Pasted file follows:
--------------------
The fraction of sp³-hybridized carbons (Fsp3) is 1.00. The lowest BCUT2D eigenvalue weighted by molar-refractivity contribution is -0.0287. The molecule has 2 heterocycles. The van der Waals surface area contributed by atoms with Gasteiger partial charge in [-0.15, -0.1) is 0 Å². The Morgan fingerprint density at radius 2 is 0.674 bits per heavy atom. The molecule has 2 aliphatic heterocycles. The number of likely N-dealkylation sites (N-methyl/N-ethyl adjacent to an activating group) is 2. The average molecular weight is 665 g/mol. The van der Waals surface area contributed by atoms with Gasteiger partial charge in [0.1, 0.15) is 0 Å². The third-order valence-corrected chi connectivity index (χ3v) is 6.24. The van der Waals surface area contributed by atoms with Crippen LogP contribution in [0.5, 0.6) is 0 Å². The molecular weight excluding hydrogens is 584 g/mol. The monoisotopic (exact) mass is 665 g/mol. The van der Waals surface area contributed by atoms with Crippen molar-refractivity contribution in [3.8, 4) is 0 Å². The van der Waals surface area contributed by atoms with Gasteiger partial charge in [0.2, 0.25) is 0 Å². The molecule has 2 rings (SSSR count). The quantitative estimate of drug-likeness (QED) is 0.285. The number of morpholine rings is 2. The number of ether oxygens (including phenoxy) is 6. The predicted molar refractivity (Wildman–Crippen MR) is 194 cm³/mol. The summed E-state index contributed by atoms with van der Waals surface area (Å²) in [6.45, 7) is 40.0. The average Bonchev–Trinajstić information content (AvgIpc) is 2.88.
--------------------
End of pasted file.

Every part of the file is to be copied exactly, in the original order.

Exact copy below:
The fraction of sp³-hybridized carbons (Fsp3) is 1.00. The lowest BCUT2D eigenvalue weighted by molar-refractivity contribution is -0.0287. The molecule has 2 heterocycles. The van der Waals surface area contributed by atoms with Gasteiger partial charge in [-0.15, -0.1) is 0 Å². The Morgan fingerprint density at radius 2 is 0.674 bits per heavy atom. The molecule has 2 aliphatic heterocycles. The number of likely N-dealkylation sites (N-methyl/N-ethyl adjacent to an activating group) is 2. The average molecular weight is 665 g/mol. The van der Waals surface area contributed by atoms with Gasteiger partial charge in [0.1, 0.15) is 0 Å². The third-order valence-corrected chi connectivity index (χ3v) is 6.24. The van der Waals surface area contributed by atoms with Crippen LogP contribution in [0.5, 0.6) is 0 Å². The molecular weight excluding hydrogens is 584 g/mol. The monoisotopic (exact) mass is 665 g/mol. The van der Waals surface area contributed by atoms with Crippen molar-refractivity contribution in [3.8, 4) is 0 Å². The van der Waals surface area contributed by atoms with Gasteiger partial charge in [0.2, 0.25) is 0 Å². The molecule has 2 rings (SSSR count). The quantitative estimate of drug-likeness (QED) is 0.285. The number of morpholine rings is 2. The number of ether oxygens (including phenoxy) is 6. The predicted molar refractivity (Wildman–Crippen MR) is 194 cm³/mol. The summed E-state index contributed by atoms with van der Waals surface area (Å²) in [6.45, 7) is 40.0. The average Bonchev–Trinajstić information content (AvgIpc) is 2.88.